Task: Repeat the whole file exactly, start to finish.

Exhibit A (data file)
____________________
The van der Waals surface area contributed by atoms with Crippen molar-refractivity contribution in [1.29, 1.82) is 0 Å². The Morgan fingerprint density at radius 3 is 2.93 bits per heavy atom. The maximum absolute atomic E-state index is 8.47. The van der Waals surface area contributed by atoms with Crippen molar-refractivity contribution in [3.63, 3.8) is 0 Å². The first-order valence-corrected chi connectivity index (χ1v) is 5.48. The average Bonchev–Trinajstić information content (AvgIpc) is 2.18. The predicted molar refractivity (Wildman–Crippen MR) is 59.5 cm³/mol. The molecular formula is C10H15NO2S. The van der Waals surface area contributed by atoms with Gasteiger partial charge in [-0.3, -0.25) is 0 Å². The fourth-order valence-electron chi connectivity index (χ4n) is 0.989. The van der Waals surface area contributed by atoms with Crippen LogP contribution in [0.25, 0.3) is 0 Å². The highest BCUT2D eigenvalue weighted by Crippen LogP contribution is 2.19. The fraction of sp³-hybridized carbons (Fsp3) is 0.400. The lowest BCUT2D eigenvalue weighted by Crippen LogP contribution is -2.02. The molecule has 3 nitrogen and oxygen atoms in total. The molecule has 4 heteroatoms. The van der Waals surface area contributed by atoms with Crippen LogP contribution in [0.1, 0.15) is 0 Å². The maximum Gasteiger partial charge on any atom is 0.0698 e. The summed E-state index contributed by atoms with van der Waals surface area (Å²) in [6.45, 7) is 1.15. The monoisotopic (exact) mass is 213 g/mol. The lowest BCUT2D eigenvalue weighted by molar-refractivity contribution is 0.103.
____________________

The van der Waals surface area contributed by atoms with Crippen molar-refractivity contribution in [1.29, 1.82) is 0 Å². The Morgan fingerprint density at radius 3 is 2.93 bits per heavy atom. The maximum absolute atomic E-state index is 8.47. The van der Waals surface area contributed by atoms with Crippen molar-refractivity contribution in [3.63, 3.8) is 0 Å². The first-order valence-corrected chi connectivity index (χ1v) is 5.48. The average Bonchev–Trinajstić information content (AvgIpc) is 2.18. The predicted molar refractivity (Wildman–Crippen MR) is 59.5 cm³/mol. The molecular formula is C10H15NO2S. The van der Waals surface area contributed by atoms with Gasteiger partial charge in [-0.3, -0.25) is 0 Å². The fourth-order valence-electron chi connectivity index (χ4n) is 0.989. The van der Waals surface area contributed by atoms with Crippen LogP contribution in [0.25, 0.3) is 0 Å². The highest BCUT2D eigenvalue weighted by Crippen LogP contribution is 2.19. The fraction of sp³-hybridized carbons (Fsp3) is 0.400. The lowest BCUT2D eigenvalue weighted by Crippen LogP contribution is -2.02. The molecule has 3 nitrogen and oxygen atoms in total. The molecule has 4 heteroatoms. The van der Waals surface area contributed by atoms with Crippen LogP contribution in [0.1, 0.15) is 0 Å². The maximum Gasteiger partial charge on any atom is 0.0698 e. The summed E-state index contributed by atoms with van der Waals surface area (Å²) in [6.45, 7) is 1.15. The monoisotopic (exact) mass is 213 g/mol. The lowest BCUT2D eigenvalue weighted by molar-refractivity contribution is 0.103.